Libertarian Party

‘Nonpartisan’ Pollsters Are Basically Doing Push Polls for Democrats and Republicans

There is no excuse to exclude high-performing Libertarians (or Greens) from "neck-and-neck" races

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Vox Populi Polling, a nonpartisan polling agency (FiveThirtyEight rates it a "B"), which was "formed by some of the nation's most prominent public opinion research experts to solve a common problem: the need for fast, affordable and accurate surveys," is very proud of its work today:

More neck-and-neck stuff from the Indiana Senate race, too. Plus, some advice!

Here's the problem with the accuracy of these purportedly non-partisan surveys: They deliberately exclude high-performing, right-there-on-the-ballot Libertarians, two of whom are far outpolling the percentage-point spread between the major party candidates (while the third, West Virginia's Rusty Hollen, has only been polled once). As reader James M. Ray rightly observed on Twitter, these efforts effectively amount to "push polls." How does removing options that actually exist, particularly in contests that are truly up for grabs, differ meaningfully from the Wikipedia definition of push-polling as "an interactive marketing technique, most commonly employed during political campaigning, in which an individual or organization attempts to manipulate or alter prospective voters' views/beliefs under the guise of conducting an opinion poll"?

Take that first Senate campaign mentioned, Nevada. Yes, the headline race is neck-and-neck—all 10 political forecasters collated here rate it as a "toss-up." All the better reason to factor in that the Libertarian on the ballot, Tim Hagan, is unusually strong, averaging 4 percent of the vote when included in polls, including his most recent result of 8 percent. Hagan, an engineer and longtime Libertarian Party (L.P.) activist, has run for elected office nine times, including three previous campaigns in swing contests, and never once received less than 3 percent of the vote. Polls without Hagan skew accuracy, while propagating the false notion among voters that only Democrats and Republicans are on offer.

It's even worse in Indiana's neck-and-neck Senate race, where Libertarian candidate Lucy Brenton (who I've written about a lot this cycle) is averaging an even better 6 percent of the vote in the four independent polls that have listed her, including this Gravis Marketing survey from last night were Brenton's 7 percent showing was only part of the interest.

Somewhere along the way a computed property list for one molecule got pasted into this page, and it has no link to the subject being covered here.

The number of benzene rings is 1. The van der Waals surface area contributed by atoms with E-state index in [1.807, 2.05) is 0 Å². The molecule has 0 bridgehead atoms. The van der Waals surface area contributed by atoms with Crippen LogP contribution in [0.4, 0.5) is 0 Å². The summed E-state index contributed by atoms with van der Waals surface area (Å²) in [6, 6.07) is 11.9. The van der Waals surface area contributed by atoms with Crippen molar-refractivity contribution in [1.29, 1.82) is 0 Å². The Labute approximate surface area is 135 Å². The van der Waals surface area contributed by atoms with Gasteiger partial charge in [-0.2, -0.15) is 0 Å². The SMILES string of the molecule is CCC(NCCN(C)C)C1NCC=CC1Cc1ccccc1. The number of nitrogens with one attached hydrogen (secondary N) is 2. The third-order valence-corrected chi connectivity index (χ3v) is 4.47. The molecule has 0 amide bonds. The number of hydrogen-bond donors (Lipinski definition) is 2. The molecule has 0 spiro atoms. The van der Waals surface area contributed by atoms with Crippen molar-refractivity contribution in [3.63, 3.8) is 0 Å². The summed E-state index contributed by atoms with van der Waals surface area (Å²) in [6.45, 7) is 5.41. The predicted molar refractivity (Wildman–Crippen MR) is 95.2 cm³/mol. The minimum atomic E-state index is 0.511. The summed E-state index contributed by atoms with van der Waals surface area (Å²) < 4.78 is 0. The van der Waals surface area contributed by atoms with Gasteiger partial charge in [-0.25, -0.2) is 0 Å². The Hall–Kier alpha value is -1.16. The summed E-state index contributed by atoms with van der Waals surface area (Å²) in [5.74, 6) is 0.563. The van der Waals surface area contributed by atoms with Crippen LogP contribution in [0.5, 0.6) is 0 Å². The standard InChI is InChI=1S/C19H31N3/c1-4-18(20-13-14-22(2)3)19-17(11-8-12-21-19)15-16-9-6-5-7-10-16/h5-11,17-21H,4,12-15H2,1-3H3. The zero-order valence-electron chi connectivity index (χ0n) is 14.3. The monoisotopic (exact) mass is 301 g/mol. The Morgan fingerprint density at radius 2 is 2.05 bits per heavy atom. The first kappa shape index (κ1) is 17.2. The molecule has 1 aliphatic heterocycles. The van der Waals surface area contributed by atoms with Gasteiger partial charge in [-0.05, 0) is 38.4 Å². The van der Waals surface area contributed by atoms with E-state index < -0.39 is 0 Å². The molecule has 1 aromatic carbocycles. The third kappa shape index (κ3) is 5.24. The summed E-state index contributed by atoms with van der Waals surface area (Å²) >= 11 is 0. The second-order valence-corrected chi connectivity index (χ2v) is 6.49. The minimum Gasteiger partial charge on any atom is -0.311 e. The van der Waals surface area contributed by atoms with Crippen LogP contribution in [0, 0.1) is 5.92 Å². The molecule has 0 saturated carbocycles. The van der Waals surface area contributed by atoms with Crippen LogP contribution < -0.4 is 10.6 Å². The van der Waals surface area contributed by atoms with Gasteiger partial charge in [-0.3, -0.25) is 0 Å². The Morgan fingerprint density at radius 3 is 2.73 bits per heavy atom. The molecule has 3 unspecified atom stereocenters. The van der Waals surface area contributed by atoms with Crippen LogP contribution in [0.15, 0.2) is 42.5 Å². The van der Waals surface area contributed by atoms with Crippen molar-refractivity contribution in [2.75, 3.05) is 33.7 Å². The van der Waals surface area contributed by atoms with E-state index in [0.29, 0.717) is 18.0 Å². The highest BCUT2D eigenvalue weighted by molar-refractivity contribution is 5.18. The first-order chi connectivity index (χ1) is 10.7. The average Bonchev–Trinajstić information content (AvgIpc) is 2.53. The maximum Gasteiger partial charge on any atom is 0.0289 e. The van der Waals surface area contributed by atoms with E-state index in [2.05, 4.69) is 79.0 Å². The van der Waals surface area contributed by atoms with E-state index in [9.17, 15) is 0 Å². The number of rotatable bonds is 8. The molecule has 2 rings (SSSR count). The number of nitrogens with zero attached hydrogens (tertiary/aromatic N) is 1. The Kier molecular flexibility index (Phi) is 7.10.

You see, unusually even for polls that include Libertarians, Gravis detailed the partisan and age breakdowns for each candidate's support. It is of direct relevance to pollsters allegedly concerned with accuracy, is it not, to see which party Libertarians are pulling more from?

In this case, it's close: 4.8 percent of Republican respondents said they were voting Brenton, compared to 3.8 percent of Democrats. Her far bigger showing was with independents and third-party members, who backed Brenton 14.7 percent. (Another fun tidbit is that 12.1 percent of 18-to-29-year-olds were backing the Libertarian, within shouting distance of Republican Mike Braun's 21.8 percent; while among voters over 65 she got precisely zilch.)

If he gets just 2%, I'll eat my Angels hat. ||| Larry Sharpe
Larry Sharpe

I don't mean to pick on Vox Populi Polling. Indefensible candidate-exclusion, of the type that undeservedly reinforces major-party incumbency and misleads poll recipients, happens every damned day in the weeks before an election. Why, just this morning Quinnipiac University released the first independent survey of the New York gubernatorial race since the Working Families Party removed from its ballot line the well-known progressive insurgent Cynthia Nixon, choosing instead to back Nixon's Democratic primary opponent, Gov. Andrew Cuomo. (New York politics are weird.)

As recently as late September, Nixon had been polling at 10 percent as a WFP candidate, so surely Quinnipiac would be interested to see whether Nixon's anti-Cuomo base was grudgingly following the party line, or transferring to Green Party candidate Howie Hawkins (who received 4.8 percent of the vote in 2014), or shifting to the energetic and media-savvy Libertarian Larry Sharpe, or even to independent update pol Stephanie Miner? Nope, respondents were presented with the woefully inaccurate premise that the choice in this overwhelmingly blue state is between the unlovable Cuomo and a largely invisible Republican named Marc Molinaro.

That isn't science. That's propaganda.

Sharpe paid for his own poll last week, showing the headline race at 48 percent to 25 percent, followed by him with 13 percent, Miner with 8 and Hawkins with 6. (In sharp contrast, the Siena College poll with Nixon at 10 percent had Sharpe with just 2 percent, Miner with 1 percent, and Hawkins with zero.)